I went to visit a woman who had been found on a park bench and brought to our shelter by the police. A shelter worker became her advocate, and helped her get the five years of social security back pay that she was owed by the government. The worker helped her find a small apartment, and when I went to see her she was living there with her little dog. It was February, and the glass patio door was open. I and the little dog shivered, but the woman seemed immune to cold. She smoked and the smell of burnt tobacco mingled with the cold air. She was taking her medications, and in recovery, but there was something eerie about the chilled stillness of the room. Within months her illness would reassert itself and she would begin attacking her friends, full of anger and paranoia.
As I sat with her, part of my unease was for myself. I saw her relapse coming, and I recognized it in myself. I have not suffered from mental illness, but I have attempted multiple resets of my life, all of which have failed to a greater or lesser degree. Incrementally I’ve gotten better, become more peaceful, less compulsive. But compulsion is still there, waiting for my weak moments. Old habits have force, they awaken and overwhelm, and in my weakest moments I don’t put up much of a resistance.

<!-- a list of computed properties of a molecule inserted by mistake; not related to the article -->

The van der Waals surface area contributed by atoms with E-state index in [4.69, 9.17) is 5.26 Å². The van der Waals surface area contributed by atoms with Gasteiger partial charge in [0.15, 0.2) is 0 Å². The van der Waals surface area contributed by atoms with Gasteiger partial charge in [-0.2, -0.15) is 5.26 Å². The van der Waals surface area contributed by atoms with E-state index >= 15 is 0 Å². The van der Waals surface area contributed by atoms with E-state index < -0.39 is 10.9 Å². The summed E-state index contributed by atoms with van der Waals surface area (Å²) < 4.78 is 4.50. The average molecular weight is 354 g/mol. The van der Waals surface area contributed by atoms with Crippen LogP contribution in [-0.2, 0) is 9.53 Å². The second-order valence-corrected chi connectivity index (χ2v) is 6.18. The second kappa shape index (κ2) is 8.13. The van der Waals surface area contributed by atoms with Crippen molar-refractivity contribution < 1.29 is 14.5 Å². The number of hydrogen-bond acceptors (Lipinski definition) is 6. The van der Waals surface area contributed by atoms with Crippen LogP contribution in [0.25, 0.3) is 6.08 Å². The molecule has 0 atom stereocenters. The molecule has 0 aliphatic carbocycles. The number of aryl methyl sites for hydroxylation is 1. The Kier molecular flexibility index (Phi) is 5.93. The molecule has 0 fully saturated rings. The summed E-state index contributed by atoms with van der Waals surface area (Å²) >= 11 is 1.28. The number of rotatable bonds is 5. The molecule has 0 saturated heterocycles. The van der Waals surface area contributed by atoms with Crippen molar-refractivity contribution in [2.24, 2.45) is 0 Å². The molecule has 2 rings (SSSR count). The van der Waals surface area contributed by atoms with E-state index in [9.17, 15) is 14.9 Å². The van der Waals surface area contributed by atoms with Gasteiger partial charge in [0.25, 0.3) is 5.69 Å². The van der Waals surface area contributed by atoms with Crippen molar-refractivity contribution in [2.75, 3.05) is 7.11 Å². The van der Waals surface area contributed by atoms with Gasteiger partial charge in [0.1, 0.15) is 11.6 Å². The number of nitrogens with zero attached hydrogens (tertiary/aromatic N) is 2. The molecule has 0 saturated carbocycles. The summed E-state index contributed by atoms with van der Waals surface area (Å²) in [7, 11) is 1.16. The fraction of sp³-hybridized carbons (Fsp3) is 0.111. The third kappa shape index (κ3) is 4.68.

When Jesus says that the unclean spirit returns to a swept house and finds no resistance, he is speaking simple psychological truth. This is what makes real amendment of life so hard. We know what we want to banish from our lives, but we don’t know what we want to fill our lives up with. So we banish the bad things and then sit within empty, cold rooms, doing nothing, until our banished brokenness returns.
Which doesn’t mean that we shouldn’t try to exorcise our demons. Jesus is harsh to those who question the effort, reversing his previous stance and saying that, in this matter, whoever is not for him is against him. We have to make the effort of amendment. But it can’t just be scattering. The emptiness that our demons leave behind has to be filled. We need to invite the divine into our empty houses.
How? By turning the eye into a lamp, so that we can look out at an enlightened world. By looking sharply and distinctly, and inviting the things we see to move us. By taking on new habits, new practices of attentiveness, that let the blessing in. By listening hard to people as they tell us about their lives, and not sitting in judgement on them. By honestly mourning the people we loose along the way, and celebrating the people we find.